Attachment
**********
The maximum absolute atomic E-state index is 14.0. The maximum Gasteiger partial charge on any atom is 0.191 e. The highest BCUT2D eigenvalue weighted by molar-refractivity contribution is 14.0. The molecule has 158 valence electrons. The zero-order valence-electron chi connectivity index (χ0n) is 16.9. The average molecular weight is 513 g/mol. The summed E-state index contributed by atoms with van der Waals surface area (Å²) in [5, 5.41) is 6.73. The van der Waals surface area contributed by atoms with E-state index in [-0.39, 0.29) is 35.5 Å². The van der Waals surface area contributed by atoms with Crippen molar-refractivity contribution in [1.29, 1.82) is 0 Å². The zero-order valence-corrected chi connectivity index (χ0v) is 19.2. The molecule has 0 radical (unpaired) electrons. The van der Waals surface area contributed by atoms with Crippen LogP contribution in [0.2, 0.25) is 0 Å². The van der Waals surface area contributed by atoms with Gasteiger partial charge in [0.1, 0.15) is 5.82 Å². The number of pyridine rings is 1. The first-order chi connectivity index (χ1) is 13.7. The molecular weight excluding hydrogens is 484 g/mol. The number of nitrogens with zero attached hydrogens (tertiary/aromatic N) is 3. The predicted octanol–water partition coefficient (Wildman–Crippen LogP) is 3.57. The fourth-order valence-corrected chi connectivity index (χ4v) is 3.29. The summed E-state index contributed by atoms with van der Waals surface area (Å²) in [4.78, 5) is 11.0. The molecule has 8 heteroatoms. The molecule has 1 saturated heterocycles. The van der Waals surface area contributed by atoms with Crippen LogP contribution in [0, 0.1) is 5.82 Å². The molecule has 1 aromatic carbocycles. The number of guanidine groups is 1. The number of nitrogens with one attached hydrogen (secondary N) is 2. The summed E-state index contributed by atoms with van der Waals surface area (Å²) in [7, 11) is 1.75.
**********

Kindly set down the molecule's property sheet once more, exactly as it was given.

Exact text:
The maximum absolute atomic E-state index is 14.0. The maximum Gasteiger partial charge on any atom is 0.191 e. The highest BCUT2D eigenvalue weighted by molar-refractivity contribution is 14.0. The molecule has 158 valence electrons. The zero-order valence-electron chi connectivity index (χ0n) is 16.9. The average molecular weight is 513 g/mol. The summed E-state index contributed by atoms with van der Waals surface area (Å²) in [5, 5.41) is 6.73. The van der Waals surface area contributed by atoms with E-state index in [-0.39, 0.29) is 35.5 Å². The van der Waals surface area contributed by atoms with Crippen molar-refractivity contribution in [1.29, 1.82) is 0 Å². The zero-order valence-corrected chi connectivity index (χ0v) is 19.2. The molecule has 0 radical (unpaired) electrons. The van der Waals surface area contributed by atoms with Crippen LogP contribution in [0.2, 0.25) is 0 Å². The van der Waals surface area contributed by atoms with Gasteiger partial charge in [0.1, 0.15) is 5.82 Å². The number of pyridine rings is 1. The first-order chi connectivity index (χ1) is 13.7. The molecular weight excluding hydrogens is 484 g/mol. The number of nitrogens with zero attached hydrogens (tertiary/aromatic N) is 3. The predicted octanol–water partition coefficient (Wildman–Crippen LogP) is 3.57. The fourth-order valence-corrected chi connectivity index (χ4v) is 3.29. The summed E-state index contributed by atoms with van der Waals surface area (Å²) in [4.78, 5) is 11.0. The molecule has 8 heteroatoms. The molecule has 1 saturated heterocycles. The van der Waals surface area contributed by atoms with Crippen LogP contribution in [0, 0.1) is 5.82 Å². The molecule has 1 aromatic carbocycles. The number of guanidine groups is 1. The number of nitrogens with one attached hydrogen (secondary N) is 2. The summed E-state index contributed by atoms with van der Waals surface area (Å²) in [7, 11) is 1.75.